I love food and I’ve fought being overweight my entire life. I was the only girl in my first grade class who went behind the cafeteria counter to get lunch in the back, where a special plate was prepared according to my doctor’s dietary instructions. It was embarrassing. I was bullied (they called it teasing then). And it made me a total introvert in those days.
The odd thing is I wasn’t obese, I didn’t have a strange illness, and I don’t remember anything unusual about the “special” food. But it was a small town—about 700 people—and everyone knew everyone else, including their kids. Accommodations were made when asked.
I still love food and I’m still overweight, but now it’s by choice. When someone asks me to dinner and inquires if there’s anything I don’t eat, I shake my head. Wish there were.
I remember my lean and fit husband carefully suggesting that perhaps I would enjoy a bit more exercise. Sure. I’d love to raise my wrist from plate to mouth more often, especially if chocolate is involved. He had to find another way, like a trip in a small boat that kept me away from snacks for eight months. I lost ten pounds and didn’t miss a meal.
But I’m home now, the land of unlimited access to grocery stores just a few blocks away, full sized refrigerators, and holidays. The menu for Thanksgiving is growing. Even with fourteen people and eight drop-ins for dessert, there’s bound to be leftovers. When that eating orgy ends, there will be another one in a few short weeks.
The upcoming holidays are about family and traditions. For me that means baking my mother’s coffee cake that takes two and a half hours to prepare, at least five types of cookies, my sister’s peanut butter candy, and a new favorite, orange rolls my sister in law made for me in Alabama. And all the while I’ll be tasting as I go and testing the final product.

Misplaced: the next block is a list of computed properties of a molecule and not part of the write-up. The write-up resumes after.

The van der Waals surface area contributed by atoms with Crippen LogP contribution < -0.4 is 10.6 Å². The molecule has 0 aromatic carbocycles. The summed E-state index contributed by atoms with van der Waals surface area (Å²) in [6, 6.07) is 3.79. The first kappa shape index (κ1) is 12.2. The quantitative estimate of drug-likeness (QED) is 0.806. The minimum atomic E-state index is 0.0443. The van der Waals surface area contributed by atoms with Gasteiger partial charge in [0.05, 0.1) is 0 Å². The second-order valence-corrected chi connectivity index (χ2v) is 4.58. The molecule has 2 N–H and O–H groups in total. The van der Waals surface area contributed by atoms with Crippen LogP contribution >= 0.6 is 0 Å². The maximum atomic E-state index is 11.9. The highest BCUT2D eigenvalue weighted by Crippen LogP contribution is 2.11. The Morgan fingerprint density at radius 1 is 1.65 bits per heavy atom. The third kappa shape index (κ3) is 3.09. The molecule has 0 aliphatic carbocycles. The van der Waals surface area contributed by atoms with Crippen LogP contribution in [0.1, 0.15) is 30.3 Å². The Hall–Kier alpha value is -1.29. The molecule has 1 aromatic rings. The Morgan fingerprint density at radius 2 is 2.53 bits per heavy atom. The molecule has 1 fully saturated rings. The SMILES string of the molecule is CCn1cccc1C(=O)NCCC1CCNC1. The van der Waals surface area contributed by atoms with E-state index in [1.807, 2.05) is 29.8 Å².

In January I’ll be squeezing into my pants and wondering if my shirts shrank in the dryer. But I’ll be living back on the boat by then, hiking to supermarkets, cramming essentials into my tiny refrigerator, eating only at mealtime.
And maybe if I’m lucky my clothes will fit again.
2 thoughts on “Food for Thought”
Boy, THIS brought up a bunch of stuff!
After my parents died within a year of each other, my sister finally knuckled down and started sorting photos. She scanned a lot of them and sent them on…and I was stunned. I WASN’T FAT (which means obese to me).
I was (and still am) what one interested fellow called zhaftig (think that’s spelled right), which (he said) means curvy and and pillowy in all the right places. But I still (then and now) have a nice narrow waist, good legs, but zhaftig hips and boobies. Family myths are hard to shatter, and pervasive, though…and I remember my poor parents cycling between long bouts of Jenny Craig and starvation and rampant feasting, and neither of them were ever obese, either.
So, I hear ya, Pam!
Wow, that was powerful . I too have battled weight my entire life. I was introduced to diet pills the year before I left for college, I have had an off again on again relationship with them ever since. I love to cook and love to experience the joy of having others dine at my table. I also am loath to exercise. I am too busy running around. So the struggle continues, Recipes for the holidays are pilling up, And this year I may make blueberry as well as orange rolls. Life is short, enjoy the journey.